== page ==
Each president has to play the hand he or she is dealt. The Republicans want you to forget the hand which they dealt Obama. They took over the House of Representatives in 2011 and have obstructed any chance for job recovery – knowing that Americans would blame the president.

The Coming War with ISIS

nullAs many of you now realize, we are once again building for a war in Iraq. As far as the Republicans are concerned the entire thing is President Obama’s fault. “He shouldn’t have pulled our troops out in the first place”… “He should have acted sooner when the threat was growing”… It doesn’t matter what is going wrong in the world, as far as the Republicans are concerned everything can be blamed on Obama.

Let’s take a breath and back up: first of all, ISIS, which stands for the Islamic State of Iraq and Syria, grew out of the Syrian rebels that the Republicans wanted to arm over a year ago. They will claim that they wanted to arm the moderate rebels, but the experts will admit that it is very hard to distinguish the shifting rebel alliances in the Mid East.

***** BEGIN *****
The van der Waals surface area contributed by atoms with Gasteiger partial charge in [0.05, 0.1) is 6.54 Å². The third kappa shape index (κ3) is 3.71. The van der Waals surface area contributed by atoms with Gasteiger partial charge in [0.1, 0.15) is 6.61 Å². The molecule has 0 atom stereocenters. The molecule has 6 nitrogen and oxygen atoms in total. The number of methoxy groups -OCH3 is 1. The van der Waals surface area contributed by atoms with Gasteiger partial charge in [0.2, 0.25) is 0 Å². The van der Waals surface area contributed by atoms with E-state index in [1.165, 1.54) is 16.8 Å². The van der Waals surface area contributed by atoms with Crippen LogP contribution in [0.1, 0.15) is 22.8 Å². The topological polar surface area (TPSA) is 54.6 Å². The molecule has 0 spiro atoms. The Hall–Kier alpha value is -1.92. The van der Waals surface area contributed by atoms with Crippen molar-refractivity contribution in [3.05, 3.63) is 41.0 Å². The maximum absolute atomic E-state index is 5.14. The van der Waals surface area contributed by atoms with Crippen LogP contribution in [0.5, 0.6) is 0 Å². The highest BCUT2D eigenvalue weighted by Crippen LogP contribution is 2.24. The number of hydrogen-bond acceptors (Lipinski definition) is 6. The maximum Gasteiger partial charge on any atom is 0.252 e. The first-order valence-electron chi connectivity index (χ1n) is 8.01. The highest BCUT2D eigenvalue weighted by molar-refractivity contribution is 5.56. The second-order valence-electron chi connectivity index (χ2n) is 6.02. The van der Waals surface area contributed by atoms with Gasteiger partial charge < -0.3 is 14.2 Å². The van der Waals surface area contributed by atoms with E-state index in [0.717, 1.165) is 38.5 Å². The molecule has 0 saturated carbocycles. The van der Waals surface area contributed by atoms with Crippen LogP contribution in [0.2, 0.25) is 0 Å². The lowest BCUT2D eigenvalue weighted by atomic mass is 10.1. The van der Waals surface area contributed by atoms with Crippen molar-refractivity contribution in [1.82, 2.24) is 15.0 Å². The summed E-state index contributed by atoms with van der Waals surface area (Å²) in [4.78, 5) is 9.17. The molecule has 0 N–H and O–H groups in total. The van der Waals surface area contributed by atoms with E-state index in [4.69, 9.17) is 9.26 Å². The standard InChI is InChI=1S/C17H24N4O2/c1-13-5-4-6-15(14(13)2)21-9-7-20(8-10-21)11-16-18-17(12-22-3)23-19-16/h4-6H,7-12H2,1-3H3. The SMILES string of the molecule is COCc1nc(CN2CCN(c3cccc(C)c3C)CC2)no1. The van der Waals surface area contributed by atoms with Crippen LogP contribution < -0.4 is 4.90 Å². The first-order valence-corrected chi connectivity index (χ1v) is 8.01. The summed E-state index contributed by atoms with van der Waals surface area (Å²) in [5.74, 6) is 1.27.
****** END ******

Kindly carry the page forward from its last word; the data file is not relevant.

A year ago the Republicans were pushing Obama to attack Syria, but when it came time to hold a vote congress would not go ahead and authorize this military action. And then they blamed Obama for not bombing Syria. Now, of course, they want to bomb Syria –- only for the other side.

Let’s see if they have the courage of their ‘convictions’. Odds are that they will continue to ‘beat their chests’ and then not hold a vote once again. Continue reading

Minimum Wage: Hope for the Poor

After President Obama’s latest State of the Union address, the media lit up. The most controversial thing he said? Not gun control, we have heard that all before. Not the war. What could have been so controversial that it out shined some of the hottest topics in the media today? Minimum Wage.

Why is this so controversial? Why wouldn’t we want to give everyone who makes $7.25 an hour a pay raise to $9.00? The GOP is calling it crazy, but in reality it’s not crazy at all. In fact, it makes complete sense from both a moral and a prudential standpoint.

When we think of poverty, we think of unemployed families. We envision those who have not been able to find work, or have not looked for work; however, if we look at our countries impoverished, they largely consist of working families. A single parent working full time that is earning minimum wage takes home $15,080 a year. That’s $3,400 below the federal poverty line for a family of three1. What’s even more scary is that as we are allowing the market to drive up prices on things like food and health care, it’s also driving up the prices of housing because we have not adjusted wages to levels of inflation we are seeing around the nation. In turn, families are now being forced to spend nearly 60% of their monthly income on housing alone.